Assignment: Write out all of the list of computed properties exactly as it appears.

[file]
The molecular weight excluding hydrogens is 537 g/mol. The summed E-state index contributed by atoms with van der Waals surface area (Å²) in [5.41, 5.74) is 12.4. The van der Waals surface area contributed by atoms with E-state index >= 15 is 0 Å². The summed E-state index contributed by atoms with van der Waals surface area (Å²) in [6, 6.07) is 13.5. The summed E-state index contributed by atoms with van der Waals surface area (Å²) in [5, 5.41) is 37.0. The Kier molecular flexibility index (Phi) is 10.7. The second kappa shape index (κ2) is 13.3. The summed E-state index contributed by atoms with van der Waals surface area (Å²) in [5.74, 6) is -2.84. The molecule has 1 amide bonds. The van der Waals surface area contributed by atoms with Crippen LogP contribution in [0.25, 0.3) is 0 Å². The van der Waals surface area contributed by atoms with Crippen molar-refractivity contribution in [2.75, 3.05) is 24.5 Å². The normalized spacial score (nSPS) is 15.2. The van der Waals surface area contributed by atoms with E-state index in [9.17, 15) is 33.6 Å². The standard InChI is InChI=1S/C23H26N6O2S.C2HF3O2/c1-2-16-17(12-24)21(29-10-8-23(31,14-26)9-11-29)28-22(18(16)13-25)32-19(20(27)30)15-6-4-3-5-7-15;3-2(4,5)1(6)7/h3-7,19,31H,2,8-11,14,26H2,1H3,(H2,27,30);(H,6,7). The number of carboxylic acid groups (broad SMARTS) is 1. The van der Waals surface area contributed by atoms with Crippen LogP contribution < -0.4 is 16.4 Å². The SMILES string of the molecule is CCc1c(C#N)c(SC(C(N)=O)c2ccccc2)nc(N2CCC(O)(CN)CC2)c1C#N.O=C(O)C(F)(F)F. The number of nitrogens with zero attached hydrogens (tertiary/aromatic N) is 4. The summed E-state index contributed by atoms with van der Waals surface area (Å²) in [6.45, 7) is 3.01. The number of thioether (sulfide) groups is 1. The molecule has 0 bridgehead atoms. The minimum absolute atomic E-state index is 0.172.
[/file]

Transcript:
The molecular weight excluding hydrogens is 537 g/mol. The summed E-state index contributed by atoms with van der Waals surface area (Å²) in [5.41, 5.74) is 12.4. The van der Waals surface area contributed by atoms with E-state index >= 15 is 0 Å². The summed E-state index contributed by atoms with van der Waals surface area (Å²) in [6, 6.07) is 13.5. The summed E-state index contributed by atoms with van der Waals surface area (Å²) in [5, 5.41) is 37.0. The Kier molecular flexibility index (Phi) is 10.7. The second kappa shape index (κ2) is 13.3. The summed E-state index contributed by atoms with van der Waals surface area (Å²) in [5.74, 6) is -2.84. The molecule has 1 amide bonds. The van der Waals surface area contributed by atoms with Crippen LogP contribution in [0.25, 0.3) is 0 Å². The van der Waals surface area contributed by atoms with Crippen molar-refractivity contribution in [2.75, 3.05) is 24.5 Å². The normalized spacial score (nSPS) is 15.2. The van der Waals surface area contributed by atoms with E-state index in [9.17, 15) is 33.6 Å². The standard InChI is InChI=1S/C23H26N6O2S.C2HF3O2/c1-2-16-17(12-24)21(29-10-8-23(31,14-26)9-11-29)28-22(18(16)13-25)32-19(20(27)30)15-6-4-3-5-7-15;3-2(4,5)1(6)7/h3-7,19,31H,2,8-11,14,26H2,1H3,(H2,27,30);(H,6,7). The number of carboxylic acid groups (broad SMARTS) is 1. The van der Waals surface area contributed by atoms with Crippen LogP contribution < -0.4 is 16.4 Å². The SMILES string of the molecule is CCc1c(C#N)c(SC(C(N)=O)c2ccccc2)nc(N2CCC(O)(CN)CC2)c1C#N.O=C(O)C(F)(F)F. The number of nitrogens with zero attached hydrogens (tertiary/aromatic N) is 4. The summed E-state index contributed by atoms with van der Waals surface area (Å²) in [6.45, 7) is 3.01. The number of thioether (sulfide) groups is 1. The molecule has 0 bridgehead atoms. The minimum absolute atomic E-state index is 0.172.